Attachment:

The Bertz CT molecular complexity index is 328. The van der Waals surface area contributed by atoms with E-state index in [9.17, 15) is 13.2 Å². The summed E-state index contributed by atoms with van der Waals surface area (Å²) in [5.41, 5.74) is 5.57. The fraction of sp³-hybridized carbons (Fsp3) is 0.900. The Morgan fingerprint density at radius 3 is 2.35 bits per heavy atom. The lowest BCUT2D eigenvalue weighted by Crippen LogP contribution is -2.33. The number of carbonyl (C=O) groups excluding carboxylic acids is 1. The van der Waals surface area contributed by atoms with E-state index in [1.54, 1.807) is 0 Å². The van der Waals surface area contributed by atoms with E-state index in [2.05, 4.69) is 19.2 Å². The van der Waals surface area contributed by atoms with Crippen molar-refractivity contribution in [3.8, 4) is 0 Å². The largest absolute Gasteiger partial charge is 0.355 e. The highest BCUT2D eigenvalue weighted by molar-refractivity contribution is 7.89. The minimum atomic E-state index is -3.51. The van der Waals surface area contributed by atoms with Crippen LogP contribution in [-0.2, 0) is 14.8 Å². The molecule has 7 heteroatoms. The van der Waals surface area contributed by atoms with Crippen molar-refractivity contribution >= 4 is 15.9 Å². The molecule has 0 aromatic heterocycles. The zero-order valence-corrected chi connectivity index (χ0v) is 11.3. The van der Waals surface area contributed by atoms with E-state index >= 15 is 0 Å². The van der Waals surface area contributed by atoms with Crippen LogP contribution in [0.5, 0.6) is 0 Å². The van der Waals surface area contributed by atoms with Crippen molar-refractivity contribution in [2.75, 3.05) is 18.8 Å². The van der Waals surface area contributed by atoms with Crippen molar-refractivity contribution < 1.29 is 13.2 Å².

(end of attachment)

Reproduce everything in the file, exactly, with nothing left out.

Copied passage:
The Bertz CT molecular complexity index is 328. The van der Waals surface area contributed by atoms with E-state index in [9.17, 15) is 13.2 Å². The summed E-state index contributed by atoms with van der Waals surface area (Å²) in [5.41, 5.74) is 5.57. The fraction of sp³-hybridized carbons (Fsp3) is 0.900. The Morgan fingerprint density at radius 3 is 2.35 bits per heavy atom. The lowest BCUT2D eigenvalue weighted by Crippen LogP contribution is -2.33. The number of carbonyl (C=O) groups excluding carboxylic acids is 1. The van der Waals surface area contributed by atoms with E-state index in [1.54, 1.807) is 0 Å². The van der Waals surface area contributed by atoms with E-state index in [2.05, 4.69) is 19.2 Å². The van der Waals surface area contributed by atoms with Crippen molar-refractivity contribution in [3.8, 4) is 0 Å². The largest absolute Gasteiger partial charge is 0.355 e. The highest BCUT2D eigenvalue weighted by molar-refractivity contribution is 7.89. The minimum atomic E-state index is -3.51. The van der Waals surface area contributed by atoms with Crippen LogP contribution in [-0.2, 0) is 14.8 Å². The molecule has 7 heteroatoms. The van der Waals surface area contributed by atoms with Crippen molar-refractivity contribution >= 4 is 15.9 Å². The molecule has 0 aromatic heterocycles. The zero-order valence-corrected chi connectivity index (χ0v) is 11.3. The van der Waals surface area contributed by atoms with E-state index >= 15 is 0 Å². The van der Waals surface area contributed by atoms with Crippen LogP contribution in [0.5, 0.6) is 0 Å². The van der Waals surface area contributed by atoms with Crippen molar-refractivity contribution in [2.75, 3.05) is 18.8 Å². The van der Waals surface area contributed by atoms with Crippen molar-refractivity contribution < 1.29 is 13.2 Å².